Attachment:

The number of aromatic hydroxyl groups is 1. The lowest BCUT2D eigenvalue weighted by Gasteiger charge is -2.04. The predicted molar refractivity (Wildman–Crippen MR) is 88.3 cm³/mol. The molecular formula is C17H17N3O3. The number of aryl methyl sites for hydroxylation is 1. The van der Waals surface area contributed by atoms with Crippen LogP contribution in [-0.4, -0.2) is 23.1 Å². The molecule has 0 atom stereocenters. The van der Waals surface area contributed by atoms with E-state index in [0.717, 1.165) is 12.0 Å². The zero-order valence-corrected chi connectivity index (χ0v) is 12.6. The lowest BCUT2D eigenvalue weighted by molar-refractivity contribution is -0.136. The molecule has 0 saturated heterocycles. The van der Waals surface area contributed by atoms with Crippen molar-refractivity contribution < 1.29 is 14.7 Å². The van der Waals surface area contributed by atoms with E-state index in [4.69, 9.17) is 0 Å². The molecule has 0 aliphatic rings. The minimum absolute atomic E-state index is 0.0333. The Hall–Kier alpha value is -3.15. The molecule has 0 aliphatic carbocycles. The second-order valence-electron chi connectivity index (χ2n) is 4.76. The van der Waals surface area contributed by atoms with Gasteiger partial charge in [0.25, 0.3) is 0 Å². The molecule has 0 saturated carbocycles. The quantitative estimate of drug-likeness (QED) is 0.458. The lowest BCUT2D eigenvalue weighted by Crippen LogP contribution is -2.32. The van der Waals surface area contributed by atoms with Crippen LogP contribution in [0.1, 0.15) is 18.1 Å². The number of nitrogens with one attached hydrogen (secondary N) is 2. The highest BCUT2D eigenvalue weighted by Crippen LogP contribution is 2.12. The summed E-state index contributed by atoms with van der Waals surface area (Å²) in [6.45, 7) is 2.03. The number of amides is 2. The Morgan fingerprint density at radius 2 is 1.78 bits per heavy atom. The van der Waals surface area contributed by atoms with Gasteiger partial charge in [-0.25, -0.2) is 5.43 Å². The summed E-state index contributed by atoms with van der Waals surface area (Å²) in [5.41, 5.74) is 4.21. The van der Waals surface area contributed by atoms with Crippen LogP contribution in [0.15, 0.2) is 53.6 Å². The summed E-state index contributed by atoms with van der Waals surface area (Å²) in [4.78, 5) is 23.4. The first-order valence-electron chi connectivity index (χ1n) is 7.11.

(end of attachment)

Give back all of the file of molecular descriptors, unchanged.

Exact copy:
The number of aromatic hydroxyl groups is 1. The lowest BCUT2D eigenvalue weighted by Gasteiger charge is -2.04. The predicted molar refractivity (Wildman–Crippen MR) is 88.3 cm³/mol. The molecular formula is C17H17N3O3. The number of aryl methyl sites for hydroxylation is 1. The van der Waals surface area contributed by atoms with Crippen LogP contribution in [-0.4, -0.2) is 23.1 Å². The molecule has 0 atom stereocenters. The van der Waals surface area contributed by atoms with E-state index in [0.717, 1.165) is 12.0 Å². The zero-order valence-corrected chi connectivity index (χ0v) is 12.6. The lowest BCUT2D eigenvalue weighted by molar-refractivity contribution is -0.136. The molecule has 0 saturated heterocycles. The van der Waals surface area contributed by atoms with Crippen molar-refractivity contribution < 1.29 is 14.7 Å². The van der Waals surface area contributed by atoms with E-state index in [4.69, 9.17) is 0 Å². The molecule has 0 aliphatic rings. The minimum absolute atomic E-state index is 0.0333. The Hall–Kier alpha value is -3.15. The molecule has 0 aliphatic carbocycles. The second-order valence-electron chi connectivity index (χ2n) is 4.76. The van der Waals surface area contributed by atoms with Gasteiger partial charge in [0.25, 0.3) is 0 Å². The molecule has 0 saturated carbocycles. The quantitative estimate of drug-likeness (QED) is 0.458. The lowest BCUT2D eigenvalue weighted by Crippen LogP contribution is -2.32. The van der Waals surface area contributed by atoms with Crippen LogP contribution in [0.1, 0.15) is 18.1 Å². The number of nitrogens with one attached hydrogen (secondary N) is 2. The highest BCUT2D eigenvalue weighted by Crippen LogP contribution is 2.12. The summed E-state index contributed by atoms with van der Waals surface area (Å²) in [6.45, 7) is 2.03. The number of amides is 2. The Morgan fingerprint density at radius 2 is 1.78 bits per heavy atom. The van der Waals surface area contributed by atoms with Gasteiger partial charge in [-0.25, -0.2) is 5.43 Å². The summed E-state index contributed by atoms with van der Waals surface area (Å²) in [5.41, 5.74) is 4.21. The van der Waals surface area contributed by atoms with Crippen LogP contribution in [0.15, 0.2) is 53.6 Å². The summed E-state index contributed by atoms with van der Waals surface area (Å²) in [4.78, 5) is 23.4. The first-order valence-electron chi connectivity index (χ1n) is 7.11.